I was amused to see his face when he came in and saw me sitting at the table. Litvinov introduced me to him, very tactfully telling him of Lockhart's attack upon me, whereupon he became quite decently friendly, and said that if I could stay a few days in Petrograd on my way back from Moscow he would see that I had access to the historical material I wanted, about the doings of the Petrograd Soviet during the time I had been away. I told him I was surprised to find him here and not at Kronstadt, and asked about the mutiny and the treachery of the Semenovsky regiment. There was a shout of laughter, and Pozern explained that there was no Semenovsky regiment in existence, and that the manufacturers of the story, every word of which was a lie, had no doubt tried to give realism to it by putting in the name of the regiment which had taken a chief part in putting down the Moscow insurrection of fourteen years ago. Pozern, a thin, bearded man, with glasses, was sitting at the other end of the table, as Military Commissar of the Northern Commune.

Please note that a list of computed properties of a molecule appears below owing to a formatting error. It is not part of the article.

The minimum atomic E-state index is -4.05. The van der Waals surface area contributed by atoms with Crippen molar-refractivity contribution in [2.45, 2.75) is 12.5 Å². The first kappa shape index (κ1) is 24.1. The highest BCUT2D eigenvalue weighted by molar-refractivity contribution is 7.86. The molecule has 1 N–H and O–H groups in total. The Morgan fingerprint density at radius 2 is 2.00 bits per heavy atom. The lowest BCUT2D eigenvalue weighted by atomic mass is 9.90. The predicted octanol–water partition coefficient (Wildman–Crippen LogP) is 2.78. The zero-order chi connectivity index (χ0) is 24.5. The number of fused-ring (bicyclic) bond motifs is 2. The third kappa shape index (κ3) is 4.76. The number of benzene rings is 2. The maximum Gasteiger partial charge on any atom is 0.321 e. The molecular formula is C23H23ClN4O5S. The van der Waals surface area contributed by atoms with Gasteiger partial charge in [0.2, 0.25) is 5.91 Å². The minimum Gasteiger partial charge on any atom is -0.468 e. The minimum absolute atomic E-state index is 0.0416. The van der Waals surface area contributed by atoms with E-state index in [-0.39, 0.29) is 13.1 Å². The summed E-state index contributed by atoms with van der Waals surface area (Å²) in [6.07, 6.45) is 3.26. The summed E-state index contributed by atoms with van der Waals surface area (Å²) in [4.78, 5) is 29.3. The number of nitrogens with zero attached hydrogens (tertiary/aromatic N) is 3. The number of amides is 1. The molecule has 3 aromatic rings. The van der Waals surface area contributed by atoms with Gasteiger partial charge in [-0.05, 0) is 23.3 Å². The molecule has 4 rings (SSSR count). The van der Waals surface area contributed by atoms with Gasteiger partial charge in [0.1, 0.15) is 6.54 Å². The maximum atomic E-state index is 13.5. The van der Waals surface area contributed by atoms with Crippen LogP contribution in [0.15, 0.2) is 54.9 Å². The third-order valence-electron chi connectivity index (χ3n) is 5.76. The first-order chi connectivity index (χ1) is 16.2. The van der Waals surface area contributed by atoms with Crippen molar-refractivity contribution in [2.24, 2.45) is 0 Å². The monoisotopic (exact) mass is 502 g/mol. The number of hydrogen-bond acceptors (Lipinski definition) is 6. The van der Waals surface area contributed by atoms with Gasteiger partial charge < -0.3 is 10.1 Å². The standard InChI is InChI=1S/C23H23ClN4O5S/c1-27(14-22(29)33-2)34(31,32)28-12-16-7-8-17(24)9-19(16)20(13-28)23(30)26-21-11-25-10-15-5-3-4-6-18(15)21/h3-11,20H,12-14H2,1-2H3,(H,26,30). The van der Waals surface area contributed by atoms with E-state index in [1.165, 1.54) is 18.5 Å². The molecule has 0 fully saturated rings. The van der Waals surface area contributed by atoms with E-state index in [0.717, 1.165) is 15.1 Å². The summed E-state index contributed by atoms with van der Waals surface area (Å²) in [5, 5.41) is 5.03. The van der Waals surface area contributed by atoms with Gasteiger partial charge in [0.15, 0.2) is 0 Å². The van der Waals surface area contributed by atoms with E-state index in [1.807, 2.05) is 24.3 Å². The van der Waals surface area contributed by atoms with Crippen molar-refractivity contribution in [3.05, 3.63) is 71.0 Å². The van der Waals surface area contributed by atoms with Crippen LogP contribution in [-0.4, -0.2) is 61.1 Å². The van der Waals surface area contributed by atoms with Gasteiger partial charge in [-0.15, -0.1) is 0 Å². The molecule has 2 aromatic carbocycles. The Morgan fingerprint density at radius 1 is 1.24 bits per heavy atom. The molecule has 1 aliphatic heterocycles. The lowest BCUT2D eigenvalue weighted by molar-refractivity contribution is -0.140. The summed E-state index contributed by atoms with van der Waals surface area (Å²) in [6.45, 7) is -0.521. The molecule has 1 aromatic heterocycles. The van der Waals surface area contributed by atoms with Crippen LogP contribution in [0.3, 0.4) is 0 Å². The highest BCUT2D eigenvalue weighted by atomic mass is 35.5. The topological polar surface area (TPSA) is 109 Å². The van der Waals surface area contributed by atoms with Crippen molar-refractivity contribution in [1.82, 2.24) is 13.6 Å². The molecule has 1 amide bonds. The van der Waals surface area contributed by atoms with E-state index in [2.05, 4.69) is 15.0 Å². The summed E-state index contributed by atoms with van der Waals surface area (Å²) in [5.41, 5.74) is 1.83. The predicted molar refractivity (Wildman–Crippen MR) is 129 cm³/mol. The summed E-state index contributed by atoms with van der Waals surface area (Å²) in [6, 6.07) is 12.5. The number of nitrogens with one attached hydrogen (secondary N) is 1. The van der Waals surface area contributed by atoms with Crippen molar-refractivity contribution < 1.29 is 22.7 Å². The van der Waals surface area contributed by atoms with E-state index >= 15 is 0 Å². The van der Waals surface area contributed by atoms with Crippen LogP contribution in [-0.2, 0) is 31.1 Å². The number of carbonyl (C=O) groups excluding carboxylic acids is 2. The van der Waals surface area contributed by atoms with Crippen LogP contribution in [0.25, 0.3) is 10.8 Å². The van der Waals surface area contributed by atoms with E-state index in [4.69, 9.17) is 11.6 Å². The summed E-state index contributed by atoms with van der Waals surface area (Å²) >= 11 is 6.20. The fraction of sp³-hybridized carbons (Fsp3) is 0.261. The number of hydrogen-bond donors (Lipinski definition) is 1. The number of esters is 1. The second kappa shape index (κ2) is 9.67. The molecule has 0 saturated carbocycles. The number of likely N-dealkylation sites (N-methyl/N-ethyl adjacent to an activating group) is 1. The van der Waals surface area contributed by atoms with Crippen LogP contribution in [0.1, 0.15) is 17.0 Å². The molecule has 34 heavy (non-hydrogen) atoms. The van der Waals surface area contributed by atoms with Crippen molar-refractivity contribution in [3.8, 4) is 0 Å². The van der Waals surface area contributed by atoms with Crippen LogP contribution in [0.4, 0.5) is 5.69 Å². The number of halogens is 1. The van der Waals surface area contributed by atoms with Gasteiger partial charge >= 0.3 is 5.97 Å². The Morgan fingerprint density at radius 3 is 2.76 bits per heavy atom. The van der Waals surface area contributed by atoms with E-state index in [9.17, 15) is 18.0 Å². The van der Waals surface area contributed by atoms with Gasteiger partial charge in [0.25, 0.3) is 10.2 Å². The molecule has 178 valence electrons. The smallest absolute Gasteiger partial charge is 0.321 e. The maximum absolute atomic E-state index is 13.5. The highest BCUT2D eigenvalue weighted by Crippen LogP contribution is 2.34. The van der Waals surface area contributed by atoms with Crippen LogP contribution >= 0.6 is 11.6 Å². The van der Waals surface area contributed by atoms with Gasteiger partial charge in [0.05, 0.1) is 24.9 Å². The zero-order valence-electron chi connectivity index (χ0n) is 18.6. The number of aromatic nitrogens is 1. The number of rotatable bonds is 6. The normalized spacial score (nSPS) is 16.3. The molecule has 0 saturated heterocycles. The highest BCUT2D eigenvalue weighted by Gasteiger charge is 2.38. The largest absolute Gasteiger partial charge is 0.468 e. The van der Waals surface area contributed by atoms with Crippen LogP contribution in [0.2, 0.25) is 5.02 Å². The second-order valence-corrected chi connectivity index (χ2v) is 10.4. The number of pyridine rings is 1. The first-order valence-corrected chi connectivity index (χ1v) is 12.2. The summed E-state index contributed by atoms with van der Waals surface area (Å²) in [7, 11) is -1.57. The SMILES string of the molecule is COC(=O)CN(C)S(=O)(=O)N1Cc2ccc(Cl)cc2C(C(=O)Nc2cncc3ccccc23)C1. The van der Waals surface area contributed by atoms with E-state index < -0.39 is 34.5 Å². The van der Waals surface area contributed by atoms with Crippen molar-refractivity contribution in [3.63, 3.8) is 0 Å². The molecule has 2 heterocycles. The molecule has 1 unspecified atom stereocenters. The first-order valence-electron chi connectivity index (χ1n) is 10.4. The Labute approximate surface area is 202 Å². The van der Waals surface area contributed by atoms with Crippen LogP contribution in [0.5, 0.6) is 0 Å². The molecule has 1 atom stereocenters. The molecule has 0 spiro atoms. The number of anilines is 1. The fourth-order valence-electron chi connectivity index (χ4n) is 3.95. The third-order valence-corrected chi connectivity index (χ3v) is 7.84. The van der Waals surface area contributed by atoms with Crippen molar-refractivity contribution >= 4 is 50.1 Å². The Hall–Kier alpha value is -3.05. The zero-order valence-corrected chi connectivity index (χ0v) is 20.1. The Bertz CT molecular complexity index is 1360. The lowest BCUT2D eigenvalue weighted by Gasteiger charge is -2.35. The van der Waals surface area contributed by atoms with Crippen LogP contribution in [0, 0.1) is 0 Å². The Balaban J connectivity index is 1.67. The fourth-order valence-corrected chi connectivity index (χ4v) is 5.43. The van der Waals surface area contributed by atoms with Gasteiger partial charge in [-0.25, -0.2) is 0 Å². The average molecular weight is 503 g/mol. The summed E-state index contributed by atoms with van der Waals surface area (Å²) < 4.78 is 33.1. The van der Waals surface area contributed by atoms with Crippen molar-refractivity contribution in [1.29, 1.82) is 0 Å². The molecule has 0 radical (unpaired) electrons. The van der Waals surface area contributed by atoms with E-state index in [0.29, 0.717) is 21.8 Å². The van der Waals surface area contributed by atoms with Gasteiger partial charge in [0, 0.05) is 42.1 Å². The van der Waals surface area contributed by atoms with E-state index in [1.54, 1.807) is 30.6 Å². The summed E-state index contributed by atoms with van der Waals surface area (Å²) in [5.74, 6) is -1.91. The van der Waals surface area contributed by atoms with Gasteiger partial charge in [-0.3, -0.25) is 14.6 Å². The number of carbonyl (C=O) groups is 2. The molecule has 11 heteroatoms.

Dinner in Smolni was the same informal affair that it was in the old days, only with much less to eat. The Commissars, men and women, came in from their work, took their places, fed and went back to work again, Zinoviev in particular staying only a few minutes. The meal was extremely simple, soup with shreds of horseflesh in it, very good indeed, followed by a little kasha together with small slabs of some sort of white stuff of no particular consistency or taste. Then tea and a lump of sugar.
The conversation was mostly about the chances of peace, and Litvinov's rather pessimistic reports were heard with disappointment. Just as I had finished, Vorovsky, Madame Vorovsky and little Nina, together with the two Norwegians and the Swede, came in. I learnt that about half the party were going on to Moscow that night and, deciding to go with them, hurried off to the hotel.